The Canary Island inquisition

Back about 1890, Anglo-Jewish historian Lucien Wolf noted a curious fact: several of the first Jews to resettle in London after the Jews were re-admitted into England in 1655 had “hailed from a little archipelago in the East Atlantic, which had never before figured in Jewish history, and which, so far as I know, has not even yet found a place in that record.”

Intrigued by this significant historical puzzle, Wolf planned to visit the Canary Islands in 1894 but canceled his trip when, by a fortuitous coincidence, he found that the English Marquess of Bute had acquired 76 volumes of the very papers that he was determined to see.

The records of the Canariote Inquisition provide a gold mine of details about the small, obscure community of crypto-Jews, never numbering more than 400, that had been persecuted by the Catholic Church for three centuries. Essentially, the records document the Church’s attempt to seek out secret Jews, sorcerers and other heretics in the Canary Islands between 1499 and 1818. Wolf studied the papers meticulously for three decades, eventually extracting the Jewish cases and publishing them in English translation with a luminous scholarly introduction. The book, Jews in the Canary Islands, appeared under the auspices of the Jewish Historical Society of England in 1926. Recently the University of Toronto Press republished it as part of a series of rare and worthy historical reprints.

As Wolf explains, the records offer a lurid chronicle of the Inquisition’s iron grip on the so-called “New Christians” who practised Judaism in secret. Many had escaped to these remote islands from Spain and Portugal after 1492, but some, including a family named Beltran, had arrived in the 1480s or earlier.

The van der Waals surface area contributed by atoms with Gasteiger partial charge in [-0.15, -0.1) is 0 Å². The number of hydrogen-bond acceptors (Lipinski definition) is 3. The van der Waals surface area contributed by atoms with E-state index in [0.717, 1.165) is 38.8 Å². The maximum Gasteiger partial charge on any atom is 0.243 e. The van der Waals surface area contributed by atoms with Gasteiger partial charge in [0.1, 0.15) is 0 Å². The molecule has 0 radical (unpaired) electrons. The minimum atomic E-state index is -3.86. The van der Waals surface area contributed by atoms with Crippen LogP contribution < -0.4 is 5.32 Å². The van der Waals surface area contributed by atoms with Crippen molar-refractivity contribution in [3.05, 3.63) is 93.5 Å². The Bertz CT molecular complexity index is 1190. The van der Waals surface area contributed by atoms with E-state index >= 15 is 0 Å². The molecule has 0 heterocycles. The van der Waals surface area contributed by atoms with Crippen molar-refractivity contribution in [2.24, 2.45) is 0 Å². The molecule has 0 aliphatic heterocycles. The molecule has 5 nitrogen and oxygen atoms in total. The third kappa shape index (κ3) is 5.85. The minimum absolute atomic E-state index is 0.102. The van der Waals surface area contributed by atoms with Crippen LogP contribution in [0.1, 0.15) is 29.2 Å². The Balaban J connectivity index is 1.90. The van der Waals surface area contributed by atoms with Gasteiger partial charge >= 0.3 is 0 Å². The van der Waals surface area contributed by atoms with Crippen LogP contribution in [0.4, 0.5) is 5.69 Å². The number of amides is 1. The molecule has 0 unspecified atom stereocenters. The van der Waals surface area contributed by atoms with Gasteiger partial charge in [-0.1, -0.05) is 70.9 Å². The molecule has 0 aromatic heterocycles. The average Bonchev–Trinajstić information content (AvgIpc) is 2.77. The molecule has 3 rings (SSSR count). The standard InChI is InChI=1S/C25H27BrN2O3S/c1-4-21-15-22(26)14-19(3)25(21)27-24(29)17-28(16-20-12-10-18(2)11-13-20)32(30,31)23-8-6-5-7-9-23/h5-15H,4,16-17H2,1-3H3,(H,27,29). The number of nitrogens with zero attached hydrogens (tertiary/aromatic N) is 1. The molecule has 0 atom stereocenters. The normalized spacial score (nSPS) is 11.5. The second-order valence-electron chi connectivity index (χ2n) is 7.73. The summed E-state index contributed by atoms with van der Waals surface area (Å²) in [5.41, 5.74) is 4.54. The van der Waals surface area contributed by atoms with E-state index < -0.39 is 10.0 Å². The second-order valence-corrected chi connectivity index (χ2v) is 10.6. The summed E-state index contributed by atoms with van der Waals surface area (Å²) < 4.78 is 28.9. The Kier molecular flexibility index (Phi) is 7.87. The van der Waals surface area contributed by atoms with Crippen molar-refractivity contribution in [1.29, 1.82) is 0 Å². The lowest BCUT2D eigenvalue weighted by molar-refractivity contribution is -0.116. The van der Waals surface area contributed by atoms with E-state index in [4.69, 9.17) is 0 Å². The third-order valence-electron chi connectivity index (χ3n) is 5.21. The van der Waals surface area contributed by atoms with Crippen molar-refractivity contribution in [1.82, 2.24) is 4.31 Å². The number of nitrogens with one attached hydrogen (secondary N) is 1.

Up to 1505, and for intermittent periods thereafter, the Conversos on the Canaries had “easily relapsed into their old Jewish life,” Wolf writes. They prospered as merchants, professionals, landowners, silversmiths, butchers and other tradesmen.

But when the anti-Jewish mania reached hysterical pitch, a wave of denunciations led to arrests, torture, trials and auto-da-fe’s in which Jews were burnt alive, often on the most flimsy evidence imaginable. In 1506, for example, one Marcos Goncales was denounced for washing shirts on Saturday night and hanging them out to dry on Sunday morning. Children confessed under torture that their parents spoke Hebrew and did not cross themselves in prayer.

Ship captains were warned, upon penalty of excommunication and loss of their ships, not to give passage to the heretics: the Church wanted them destroyed. Even so, many managed to flee to Madeira, Flanders, the West Indies, even Palestine (1524).

In 1662, a long series of denunciations by Gaspar de Perera provided “a remarkably vivid picture of Marrano life” throughout Western Europe, Wolf relates. An “alleged Judaiser,” de Perera provided more than 20 “spy” reports on the London Jewish community, naming officials and describing “their social life, their political status, and even their personal appearance.” He also named the founders of Dublin’s Jewish community, who are otherwise unknown to historians.

It is, perhaps, a classic case of something good coming out of something bad. Wolf laments that an even more detailed set of records, known as Causas, was destroyed when Spain’s Inquisitorial Office finally shut down in 1818: the Causas contained elaborate genealogical evidence that had been gathered for many crypto-Jewish prisoners, as well as verbatim transcripts of their cross-examinations and trials.

Still, for all it does contain, The Jews in the Canary Islands is a remarkable historical document. Seventy-five years after its first appearance, the U of T Press deserves praise for making it accessible again. ♦

© 2002

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